“Winter’s Bone” (2010)
6 July 2010
Poor Timothy Olyphant. While he’s wallowing about as the big fish in the very small pond that is “Justified,” his former “Deadwood” co-stars Garret Dillahunt (who played the psychopathic Mr. W.) and John Hawkes (Sol Starr) have found much richer material in Debra Granik’s wonderful rural thriller, “Winter’s Bone,” based on the Daniel Woodrell novel. Moreover, these actors have delightfully reversed their earlier characters; while Dillahunt now appears as the ineffective but earnest cop, Hawkes no longer offers us his wide blue eyes as in “Deadwood,” but uses his hollow cheeks, broken nose, enormous (and beautiful) hands, and perpetual cigarette to become the terrifying meth-cooking Teardrop, who isn’t quite sure whether he cares enough about his brother’s family to help them escape starvation.
But I digress. This movie belongs to Jennifer Lawrence in the major role of 17-year-old Ree Dolly, whose sole concern is to find a way to keep her family alive. Lawrence appears in virtually every scene — teaching her two younger siblings how to shoot and skin a squirrel, hunting down her father whose disappearance makes it likely they’ll lose their home, hanging laundry, frying potatoes. This is a story about a very young, very smart woman who’s taken on the unenviable job of ensuring that her family survive (not unlike another one of my all-time favorite films, “Fresh”) in the Missouri Ozarks. Moreover, she’s got to accomplish this job amidst the complicated, competing logics of family loyalty and disloyalty, pride in the midst of poverty, and the rules of law and outlaws; it doesn’t occur to her or anyone else that she is a child and shouldn’t have such heavy responsibility. Lawrence plays her role with an extraordinary sureness, even when she’s surrounded by experienced actors like Hawkes whose parts give them the chance to appear more vividly creepy. I fear she’s too subtle an actor to receive the recognition she deserves, as awards so often seem to go to the grandstanders; but she’s sure to add many more nominations to the Best Actress Prize she won at the Seattle Film Festival this year. When she’s getting in a car with someone very scary, she turns to her younger brother and says, “Fry the potatoes till they’re brown and then turn off the stove,” exactly like a big sister would do. She’s multi-tasking — frantically trying to teach her little siblings how they might feed themselves in case things get worse than they already are, at the same time that she’s afraid she really might not come back.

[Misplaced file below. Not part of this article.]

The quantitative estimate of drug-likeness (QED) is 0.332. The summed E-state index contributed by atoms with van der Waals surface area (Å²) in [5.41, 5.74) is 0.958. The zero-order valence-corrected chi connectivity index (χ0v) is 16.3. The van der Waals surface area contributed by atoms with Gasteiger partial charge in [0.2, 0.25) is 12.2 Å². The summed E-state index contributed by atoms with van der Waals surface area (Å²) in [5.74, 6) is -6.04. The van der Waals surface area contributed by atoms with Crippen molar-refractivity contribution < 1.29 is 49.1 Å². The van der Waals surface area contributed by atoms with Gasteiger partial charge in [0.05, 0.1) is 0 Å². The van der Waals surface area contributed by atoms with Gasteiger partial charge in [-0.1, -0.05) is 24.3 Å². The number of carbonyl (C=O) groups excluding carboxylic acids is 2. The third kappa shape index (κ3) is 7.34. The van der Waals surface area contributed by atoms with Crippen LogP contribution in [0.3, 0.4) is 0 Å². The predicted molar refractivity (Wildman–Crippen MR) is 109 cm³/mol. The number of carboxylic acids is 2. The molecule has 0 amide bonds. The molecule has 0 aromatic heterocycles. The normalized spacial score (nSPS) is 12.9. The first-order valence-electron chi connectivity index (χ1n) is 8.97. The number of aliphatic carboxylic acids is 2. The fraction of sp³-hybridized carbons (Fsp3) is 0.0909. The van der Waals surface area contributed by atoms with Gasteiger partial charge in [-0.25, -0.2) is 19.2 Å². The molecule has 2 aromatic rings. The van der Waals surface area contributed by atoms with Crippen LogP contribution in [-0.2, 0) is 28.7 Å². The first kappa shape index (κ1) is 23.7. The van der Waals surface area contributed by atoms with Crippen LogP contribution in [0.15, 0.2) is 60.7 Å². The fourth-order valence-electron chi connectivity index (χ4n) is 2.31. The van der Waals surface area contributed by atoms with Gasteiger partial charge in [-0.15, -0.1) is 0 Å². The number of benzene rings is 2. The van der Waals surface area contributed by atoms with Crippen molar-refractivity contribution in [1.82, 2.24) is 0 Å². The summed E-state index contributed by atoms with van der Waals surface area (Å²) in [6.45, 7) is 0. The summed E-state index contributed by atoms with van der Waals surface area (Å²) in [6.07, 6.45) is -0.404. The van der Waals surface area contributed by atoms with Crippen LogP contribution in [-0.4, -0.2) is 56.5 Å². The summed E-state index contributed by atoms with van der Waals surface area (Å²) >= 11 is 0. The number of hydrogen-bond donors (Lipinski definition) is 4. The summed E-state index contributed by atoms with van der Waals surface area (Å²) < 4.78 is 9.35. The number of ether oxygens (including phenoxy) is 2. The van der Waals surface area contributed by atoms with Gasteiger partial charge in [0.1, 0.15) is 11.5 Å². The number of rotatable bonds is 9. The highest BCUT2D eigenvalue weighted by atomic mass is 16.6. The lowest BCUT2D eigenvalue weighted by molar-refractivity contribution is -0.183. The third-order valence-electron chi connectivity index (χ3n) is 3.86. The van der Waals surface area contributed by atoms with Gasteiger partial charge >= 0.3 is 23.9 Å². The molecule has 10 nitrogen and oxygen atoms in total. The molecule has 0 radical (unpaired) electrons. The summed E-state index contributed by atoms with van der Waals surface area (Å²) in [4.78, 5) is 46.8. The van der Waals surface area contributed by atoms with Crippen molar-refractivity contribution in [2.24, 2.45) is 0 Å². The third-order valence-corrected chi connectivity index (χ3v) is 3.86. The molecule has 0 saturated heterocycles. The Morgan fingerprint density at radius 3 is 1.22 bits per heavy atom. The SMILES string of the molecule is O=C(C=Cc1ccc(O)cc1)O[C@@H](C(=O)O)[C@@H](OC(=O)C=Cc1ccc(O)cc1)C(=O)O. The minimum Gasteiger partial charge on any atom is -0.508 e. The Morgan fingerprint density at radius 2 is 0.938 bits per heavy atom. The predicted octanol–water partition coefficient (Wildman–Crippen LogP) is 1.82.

It’s about time we had a film that showed us true Southern poverty without turning its inhabitants into simplistic rubes or romantic Hollywood versions of “authentic.” I even found myself entering into their own ways of thinking. The characters speak of certain men in the Dolly family with a terrified reverence that verges on myth-making; but slowly one begins to realize that the women possess an equal if not superior capacity for brutality all the scarier because no such reverence for them exists. Family pride is one place where they glean this power. “I’m a Dolly, bred and buttered,” Ree spits at a bail bondsman looking to collect on the debt — and that pride is genuine, even if her family is the heart and soul of her problems. There is no local color, and Lawrence never prettifies herself to ensure a career as the next Lindsay Lohan. This film feels truer than that — and depending on its popularity, might well curb tourist traffic to the Ozarks for years to come.